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MS-DOS Application (Compressed with ZIP. Free Unzip tools are available for most systems at www.info-zip.org.)

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by Steve Herring


(based on 4 ratings)
1 review

Game Details

Editorial Reviews

Baf's Guide

A treasure hunt set in the mysterious crypts below an old church. The vicar, if asked, will provide a brief account of the building's history that explains some otherwise incongruous juxtapositions. Quite professional-looking, with some nice puzzles. Two mazes, one small and easily mapped on a grid, the other large and annoying. The parser is its weak point. This game could stand to be ported to a more sophisticated system.

-- Carl Muckenhoupt

[...] I liked the story, but found it a bit straightforward and predictable. The main flaw of the game is a poor vocabulary and the existence of traps one cannot get out of (for example, if you fall into a grave without a ladder).
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You will come across many problems to solve and treasures to collect, and one nice touch is that no-one need be killed (excepting yourself, occasionally.) Another nice touch I found appealing, you are not collecting all the various treasures for your own personal gain, but to restore to their rightful place - hard luck if you wanted to keep them!
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1 of 1 people found the following review helpful:
An inconspicuous church, somewhere in England..., August 9, 2021
by Rovarsson (Belgium)
Related reviews: Fantasy

In the back-chamber of this small church on the English countryside, you meet the sleepy vicar. He recounts of the crypt below that was made by a predecessor of his, and of the legends that there are catacombs below that go back to Roman ages.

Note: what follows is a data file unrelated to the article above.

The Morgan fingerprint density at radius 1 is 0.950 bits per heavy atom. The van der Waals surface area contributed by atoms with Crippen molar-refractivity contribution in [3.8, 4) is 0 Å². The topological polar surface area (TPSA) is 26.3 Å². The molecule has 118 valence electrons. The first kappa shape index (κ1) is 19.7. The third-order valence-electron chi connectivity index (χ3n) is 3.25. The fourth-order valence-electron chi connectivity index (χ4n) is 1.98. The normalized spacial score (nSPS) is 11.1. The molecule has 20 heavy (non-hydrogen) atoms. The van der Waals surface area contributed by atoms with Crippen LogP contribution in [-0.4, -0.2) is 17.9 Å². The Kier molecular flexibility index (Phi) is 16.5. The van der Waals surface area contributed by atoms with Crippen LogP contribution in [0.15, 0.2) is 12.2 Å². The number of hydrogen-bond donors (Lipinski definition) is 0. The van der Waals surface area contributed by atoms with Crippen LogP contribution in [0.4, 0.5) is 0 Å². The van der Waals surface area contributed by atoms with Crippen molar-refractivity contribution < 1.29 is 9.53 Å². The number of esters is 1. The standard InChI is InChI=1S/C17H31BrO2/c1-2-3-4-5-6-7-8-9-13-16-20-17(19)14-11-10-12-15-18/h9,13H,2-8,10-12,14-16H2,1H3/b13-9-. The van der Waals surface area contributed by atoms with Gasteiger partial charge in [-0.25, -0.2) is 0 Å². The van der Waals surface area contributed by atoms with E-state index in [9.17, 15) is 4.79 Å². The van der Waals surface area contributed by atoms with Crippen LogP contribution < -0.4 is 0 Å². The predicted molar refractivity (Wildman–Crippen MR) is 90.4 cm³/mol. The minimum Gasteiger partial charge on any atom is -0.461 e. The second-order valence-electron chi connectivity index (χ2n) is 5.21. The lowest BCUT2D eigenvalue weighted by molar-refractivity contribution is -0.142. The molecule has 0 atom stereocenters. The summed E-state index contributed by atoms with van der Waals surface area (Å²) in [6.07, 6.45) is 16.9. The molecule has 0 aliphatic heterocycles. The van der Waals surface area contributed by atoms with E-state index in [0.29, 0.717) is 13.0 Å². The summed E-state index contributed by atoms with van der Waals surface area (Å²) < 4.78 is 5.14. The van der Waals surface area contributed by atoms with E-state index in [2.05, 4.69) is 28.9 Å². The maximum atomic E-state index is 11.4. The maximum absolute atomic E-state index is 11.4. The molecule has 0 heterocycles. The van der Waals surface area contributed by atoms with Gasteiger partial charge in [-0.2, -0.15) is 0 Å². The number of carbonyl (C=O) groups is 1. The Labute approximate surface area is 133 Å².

He then promptly falls back asleep, leaving you to your own devices to explore the undergound passages.

The oldschool game Crypt is a thoroughly unambitious and unassuming crypt-crawl. This was a big part of its appeal to me. It basically says: "Here, some underground crawlspaces. Now leave me be and go find some treasure. Oh, and try not to die too often."

The command INFO returns a short text where the narrator/parser introduces itself and immediately apologizes for not being as sophisticated as the one from Adventure, understanding only six directions (no diagonals) and a small number of verbs. Its vocabulary is indeed quite limited. The instances where you would GIVE or SHOW {object} in another game require you to DROP {object} here. There is no EXAMINE or LOOK {object}, so you must glean all the information from the sparse room descriptions. Since I'm normally an examine-it-then-poke-it type of adventurer, this required me to adjust my style.

The descriptions are practical and short to the point of sounding cold and distant. This can be unintentionally funny, as some of the treasures would shatter all knowledge we think we have about the Middle Ages or the Roman presence in England.

Apart from figuring out where to DROP the appropriate object, the only puzzles lie in mapping out the mazes. Just as the game itself, these are unoriginal and not too complicated.

Technically, everything works smoothly. I found one typo and no bugs.

A run-of-the-mill treasure-search which I enjoyed very much for the few hours it lasted.

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This is version 2 of this page, edited by Edward Lacey on 16 March 2013 at 9:27am. - View Update History - Edit This Page - Add a News Item - Delete This Page